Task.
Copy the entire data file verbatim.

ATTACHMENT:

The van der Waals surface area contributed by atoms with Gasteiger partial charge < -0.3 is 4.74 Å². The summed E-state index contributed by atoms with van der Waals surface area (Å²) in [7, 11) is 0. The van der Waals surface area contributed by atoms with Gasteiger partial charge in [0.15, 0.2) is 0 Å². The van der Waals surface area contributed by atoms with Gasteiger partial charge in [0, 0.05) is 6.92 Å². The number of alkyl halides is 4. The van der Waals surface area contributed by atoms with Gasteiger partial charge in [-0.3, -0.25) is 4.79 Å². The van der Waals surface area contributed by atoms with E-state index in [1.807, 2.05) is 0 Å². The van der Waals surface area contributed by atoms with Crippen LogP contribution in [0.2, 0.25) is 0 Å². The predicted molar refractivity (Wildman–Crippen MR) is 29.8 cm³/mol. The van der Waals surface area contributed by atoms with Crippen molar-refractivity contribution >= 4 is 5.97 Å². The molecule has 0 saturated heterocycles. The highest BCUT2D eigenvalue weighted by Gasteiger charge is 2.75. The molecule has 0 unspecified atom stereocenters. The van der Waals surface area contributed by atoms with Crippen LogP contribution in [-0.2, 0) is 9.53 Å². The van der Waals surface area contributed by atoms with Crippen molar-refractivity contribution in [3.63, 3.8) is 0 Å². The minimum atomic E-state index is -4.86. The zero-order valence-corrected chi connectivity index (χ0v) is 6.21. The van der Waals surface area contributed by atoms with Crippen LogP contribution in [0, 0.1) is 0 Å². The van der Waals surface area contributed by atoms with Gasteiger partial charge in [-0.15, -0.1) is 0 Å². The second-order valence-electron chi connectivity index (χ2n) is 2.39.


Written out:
The van der Waals surface area contributed by atoms with Gasteiger partial charge < -0.3 is 4.74 Å². The summed E-state index contributed by atoms with van der Waals surface area (Å²) in [7, 11) is 0. The van der Waals surface area contributed by atoms with Gasteiger partial charge in [0.15, 0.2) is 0 Å². The van der Waals surface area contributed by atoms with Gasteiger partial charge in [0, 0.05) is 6.92 Å². The number of alkyl halides is 4. The van der Waals surface area contributed by atoms with Gasteiger partial charge in [-0.3, -0.25) is 4.79 Å². The van der Waals surface area contributed by atoms with E-state index in [1.807, 2.05) is 0 Å². The van der Waals surface area contributed by atoms with Crippen LogP contribution in [0.2, 0.25) is 0 Å². The predicted molar refractivity (Wildman–Crippen MR) is 29.8 cm³/mol. The van der Waals surface area contributed by atoms with Crippen molar-refractivity contribution >= 4 is 5.97 Å². The molecule has 0 saturated heterocycles. The highest BCUT2D eigenvalue weighted by Gasteiger charge is 2.75. The molecule has 0 unspecified atom stereocenters. The van der Waals surface area contributed by atoms with Crippen LogP contribution in [-0.2, 0) is 9.53 Å². The van der Waals surface area contributed by atoms with Crippen molar-refractivity contribution in [3.63, 3.8) is 0 Å². The minimum atomic E-state index is -4.86. The zero-order valence-corrected chi connectivity index (χ0v) is 6.21. The van der Waals surface area contributed by atoms with Crippen LogP contribution in [0, 0.1) is 0 Å². The van der Waals surface area contributed by atoms with Gasteiger partial charge in [-0.15, -0.1) is 0 Å². The second-order valence-electron chi connectivity index (χ2n) is 2.39.